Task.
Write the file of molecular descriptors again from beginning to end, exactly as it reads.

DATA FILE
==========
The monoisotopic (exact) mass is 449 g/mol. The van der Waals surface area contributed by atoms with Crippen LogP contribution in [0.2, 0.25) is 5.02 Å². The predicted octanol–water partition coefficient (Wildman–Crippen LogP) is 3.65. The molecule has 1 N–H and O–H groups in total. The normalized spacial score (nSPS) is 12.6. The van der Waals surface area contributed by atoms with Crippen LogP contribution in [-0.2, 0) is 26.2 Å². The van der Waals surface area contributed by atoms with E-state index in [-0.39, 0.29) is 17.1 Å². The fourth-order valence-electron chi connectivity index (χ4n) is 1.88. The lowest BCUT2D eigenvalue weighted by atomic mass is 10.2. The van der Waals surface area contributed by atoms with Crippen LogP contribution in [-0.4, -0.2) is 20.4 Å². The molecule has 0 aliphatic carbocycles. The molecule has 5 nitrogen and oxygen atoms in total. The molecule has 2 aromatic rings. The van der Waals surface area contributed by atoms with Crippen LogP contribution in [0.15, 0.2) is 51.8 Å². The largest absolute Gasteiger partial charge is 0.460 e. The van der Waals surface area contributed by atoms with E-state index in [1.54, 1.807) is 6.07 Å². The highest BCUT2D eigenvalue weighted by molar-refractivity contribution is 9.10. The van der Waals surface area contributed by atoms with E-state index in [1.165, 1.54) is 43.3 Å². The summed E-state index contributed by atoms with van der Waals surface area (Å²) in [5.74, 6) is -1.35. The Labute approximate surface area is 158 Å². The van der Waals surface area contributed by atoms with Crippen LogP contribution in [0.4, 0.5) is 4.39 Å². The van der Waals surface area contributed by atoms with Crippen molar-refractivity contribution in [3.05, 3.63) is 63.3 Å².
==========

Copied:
The monoisotopic (exact) mass is 449 g/mol. The van der Waals surface area contributed by atoms with Crippen LogP contribution in [0.2, 0.25) is 5.02 Å². The predicted octanol–water partition coefficient (Wildman–Crippen LogP) is 3.65. The molecule has 1 N–H and O–H groups in total. The normalized spacial score (nSPS) is 12.6. The van der Waals surface area contributed by atoms with Crippen LogP contribution in [-0.2, 0) is 26.2 Å². The van der Waals surface area contributed by atoms with E-state index in [-0.39, 0.29) is 17.1 Å². The fourth-order valence-electron chi connectivity index (χ4n) is 1.88. The lowest BCUT2D eigenvalue weighted by atomic mass is 10.2. The van der Waals surface area contributed by atoms with Crippen LogP contribution in [-0.4, -0.2) is 20.4 Å². The molecule has 0 aliphatic carbocycles. The molecule has 5 nitrogen and oxygen atoms in total. The molecule has 2 aromatic rings. The van der Waals surface area contributed by atoms with Crippen LogP contribution in [0.15, 0.2) is 51.8 Å². The largest absolute Gasteiger partial charge is 0.460 e. The van der Waals surface area contributed by atoms with E-state index in [1.54, 1.807) is 6.07 Å². The highest BCUT2D eigenvalue weighted by molar-refractivity contribution is 9.10. The van der Waals surface area contributed by atoms with E-state index in [1.165, 1.54) is 43.3 Å². The summed E-state index contributed by atoms with van der Waals surface area (Å²) in [5.74, 6) is -1.35. The Labute approximate surface area is 158 Å². The van der Waals surface area contributed by atoms with Crippen LogP contribution in [0.4, 0.5) is 4.39 Å². The van der Waals surface area contributed by atoms with Crippen molar-refractivity contribution in [3.05, 3.63) is 63.3 Å².